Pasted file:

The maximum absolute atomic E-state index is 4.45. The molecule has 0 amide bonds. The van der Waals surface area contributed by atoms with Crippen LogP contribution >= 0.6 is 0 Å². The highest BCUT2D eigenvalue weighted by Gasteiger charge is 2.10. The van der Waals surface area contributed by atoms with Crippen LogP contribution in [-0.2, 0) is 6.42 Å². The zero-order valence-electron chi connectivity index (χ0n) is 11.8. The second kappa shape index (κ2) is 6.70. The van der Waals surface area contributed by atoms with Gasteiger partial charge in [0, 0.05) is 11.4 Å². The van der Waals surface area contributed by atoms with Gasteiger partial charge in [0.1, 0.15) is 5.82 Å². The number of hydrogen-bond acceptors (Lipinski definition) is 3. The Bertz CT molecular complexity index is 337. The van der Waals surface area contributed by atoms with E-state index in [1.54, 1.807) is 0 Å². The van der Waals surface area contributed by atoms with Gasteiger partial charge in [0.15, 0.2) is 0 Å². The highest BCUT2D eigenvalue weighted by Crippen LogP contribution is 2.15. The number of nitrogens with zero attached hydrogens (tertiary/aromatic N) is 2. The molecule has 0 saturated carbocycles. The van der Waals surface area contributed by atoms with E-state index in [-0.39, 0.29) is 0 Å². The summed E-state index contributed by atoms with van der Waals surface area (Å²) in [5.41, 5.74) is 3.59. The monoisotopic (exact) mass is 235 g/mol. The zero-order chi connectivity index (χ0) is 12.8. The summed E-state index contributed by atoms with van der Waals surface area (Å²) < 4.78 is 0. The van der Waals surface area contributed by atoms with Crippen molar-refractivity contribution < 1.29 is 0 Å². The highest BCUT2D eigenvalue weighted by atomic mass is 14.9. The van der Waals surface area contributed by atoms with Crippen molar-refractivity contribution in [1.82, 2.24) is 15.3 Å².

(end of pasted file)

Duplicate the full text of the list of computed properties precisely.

The maximum absolute atomic E-state index is 4.45. The molecule has 0 amide bonds. The van der Waals surface area contributed by atoms with Crippen LogP contribution >= 0.6 is 0 Å². The highest BCUT2D eigenvalue weighted by Gasteiger charge is 2.10. The van der Waals surface area contributed by atoms with Crippen LogP contribution in [-0.2, 0) is 6.42 Å². The zero-order valence-electron chi connectivity index (χ0n) is 11.8. The second kappa shape index (κ2) is 6.70. The van der Waals surface area contributed by atoms with Gasteiger partial charge in [0, 0.05) is 11.4 Å². The van der Waals surface area contributed by atoms with Gasteiger partial charge in [0.1, 0.15) is 5.82 Å². The number of hydrogen-bond acceptors (Lipinski definition) is 3. The Bertz CT molecular complexity index is 337. The van der Waals surface area contributed by atoms with E-state index in [1.54, 1.807) is 0 Å². The van der Waals surface area contributed by atoms with Gasteiger partial charge in [0.15, 0.2) is 0 Å². The highest BCUT2D eigenvalue weighted by Crippen LogP contribution is 2.15. The number of nitrogens with zero attached hydrogens (tertiary/aromatic N) is 2. The molecule has 0 saturated carbocycles. The van der Waals surface area contributed by atoms with E-state index in [-0.39, 0.29) is 0 Å². The summed E-state index contributed by atoms with van der Waals surface area (Å²) in [5.41, 5.74) is 3.59. The monoisotopic (exact) mass is 235 g/mol. The zero-order chi connectivity index (χ0) is 12.8. The summed E-state index contributed by atoms with van der Waals surface area (Å²) < 4.78 is 0. The van der Waals surface area contributed by atoms with Crippen molar-refractivity contribution < 1.29 is 0 Å². The highest BCUT2D eigenvalue weighted by atomic mass is 14.9. The van der Waals surface area contributed by atoms with Crippen molar-refractivity contribution in [1.82, 2.24) is 15.3 Å².